Rucker is the head of Lazard in London, and is known as one of UK’s top advisers. In the past year alone he has worked on transactions involving UK companies Aldermore, Greene King, Quintain Estates, and Polyus Gold, according to filings. He often gets involved in cross-border deals with the firm’s New York arm.
Foreman joined Lazard in 2009 from Deutsche Bank, and typically focuses on capital-markets transactions. He has also been working on the initial public offering of payment-processing company World Pay, which listed in the UK on Tuesday morning, making it a busy few days.
Other bankers on the deal at Lazard include Mario Skoff in New York, and Richard Shaw and Marcus Taylor in London.
The Deutsche Bank team includes Bruce Evans, Bob Douglas, Simon Denny, Ben Lawrence, Andrew Tusa, and Simon Hollingsworth. Evans is one of the bank’s most senior dealmakers, having previously coheaded M&A in the Americas. Denny runs investment banking in South Africa, while Tusa joined Deutsche Bank from Bank of America Merrill Lynch earlier this year as cohead of corporate broking.
Lawrence has worked on deals involving Shire, BTG, DP World, and Hammerson, while Hollingsworth is a vice president at Deutsche Bank. He joined the firm in June from Credit Suisse.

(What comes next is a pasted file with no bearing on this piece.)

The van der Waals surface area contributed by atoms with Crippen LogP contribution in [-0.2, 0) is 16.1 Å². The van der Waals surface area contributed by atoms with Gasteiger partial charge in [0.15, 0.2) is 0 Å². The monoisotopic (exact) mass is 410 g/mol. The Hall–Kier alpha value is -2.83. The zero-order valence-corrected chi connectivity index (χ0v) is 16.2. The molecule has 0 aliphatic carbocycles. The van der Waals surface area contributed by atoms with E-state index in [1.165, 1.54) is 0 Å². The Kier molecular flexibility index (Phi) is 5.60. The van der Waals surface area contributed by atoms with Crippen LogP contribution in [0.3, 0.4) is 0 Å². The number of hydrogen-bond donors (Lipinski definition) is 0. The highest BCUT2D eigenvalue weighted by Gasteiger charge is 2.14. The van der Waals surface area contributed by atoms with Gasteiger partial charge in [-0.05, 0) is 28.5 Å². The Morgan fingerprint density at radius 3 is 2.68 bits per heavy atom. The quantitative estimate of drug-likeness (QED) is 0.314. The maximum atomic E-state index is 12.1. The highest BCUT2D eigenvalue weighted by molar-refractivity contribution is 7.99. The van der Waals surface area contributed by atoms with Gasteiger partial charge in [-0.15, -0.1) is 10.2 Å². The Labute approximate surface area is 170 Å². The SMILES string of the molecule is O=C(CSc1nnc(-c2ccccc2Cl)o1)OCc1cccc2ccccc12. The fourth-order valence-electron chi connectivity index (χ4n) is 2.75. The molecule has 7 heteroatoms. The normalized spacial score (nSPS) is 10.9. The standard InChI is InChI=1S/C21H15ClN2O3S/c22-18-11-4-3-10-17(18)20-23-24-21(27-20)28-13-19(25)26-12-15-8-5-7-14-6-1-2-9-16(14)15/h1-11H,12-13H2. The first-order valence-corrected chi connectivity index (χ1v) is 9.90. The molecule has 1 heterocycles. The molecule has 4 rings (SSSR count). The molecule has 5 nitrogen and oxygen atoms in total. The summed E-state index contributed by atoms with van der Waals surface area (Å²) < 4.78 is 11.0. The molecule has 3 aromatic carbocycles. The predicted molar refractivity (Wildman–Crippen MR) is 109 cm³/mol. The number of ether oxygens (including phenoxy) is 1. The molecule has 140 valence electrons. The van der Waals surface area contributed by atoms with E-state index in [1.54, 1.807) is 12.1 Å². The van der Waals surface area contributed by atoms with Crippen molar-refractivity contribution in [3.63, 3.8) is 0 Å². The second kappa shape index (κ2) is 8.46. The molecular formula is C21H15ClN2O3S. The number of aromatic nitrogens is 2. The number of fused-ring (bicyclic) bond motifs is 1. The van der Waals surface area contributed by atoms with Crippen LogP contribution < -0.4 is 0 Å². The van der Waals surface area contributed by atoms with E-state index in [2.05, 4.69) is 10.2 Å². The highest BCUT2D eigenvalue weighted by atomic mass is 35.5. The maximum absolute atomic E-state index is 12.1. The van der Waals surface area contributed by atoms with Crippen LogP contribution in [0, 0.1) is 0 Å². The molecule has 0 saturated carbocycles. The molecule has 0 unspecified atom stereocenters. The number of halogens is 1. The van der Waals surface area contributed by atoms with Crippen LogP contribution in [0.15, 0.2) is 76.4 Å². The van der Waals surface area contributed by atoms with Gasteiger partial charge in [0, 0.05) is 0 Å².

- Thomson Reuters
Barclays’ team is made up of Wilco Faessen, Gary Posternack, and Mark Todd. Faessen is a consumer-sector specialist, while Posternack is global head of M&A. Todd is a Europe-based M&A specialist.
The team at the French bank is made up of Eric Jacquemot, who coheads M&A in Europe, and Bjorn De Carro, who is a consumer-goods specialist.
Bank of America Merrill Lynch
The team is made up of veteran consumer and retail-banking specialist Federico Aliboni and Michael Findlay, who coheads UK investment banking. Geoff Iles, an M&A banker who was promoted to managing director last year, also worked on the deal.
Fradreck Shoko, Ian Carton, and Clive Potter are advising AB Inbev in relation to African matters.
Robey coheads the London-based boutique with Simon Warshaw. Before founding his boutique advisory firm three years ago, he was head of UK investment banking and cohead of global mergers and acquisitions at Wall Street giant Morgan Stanley.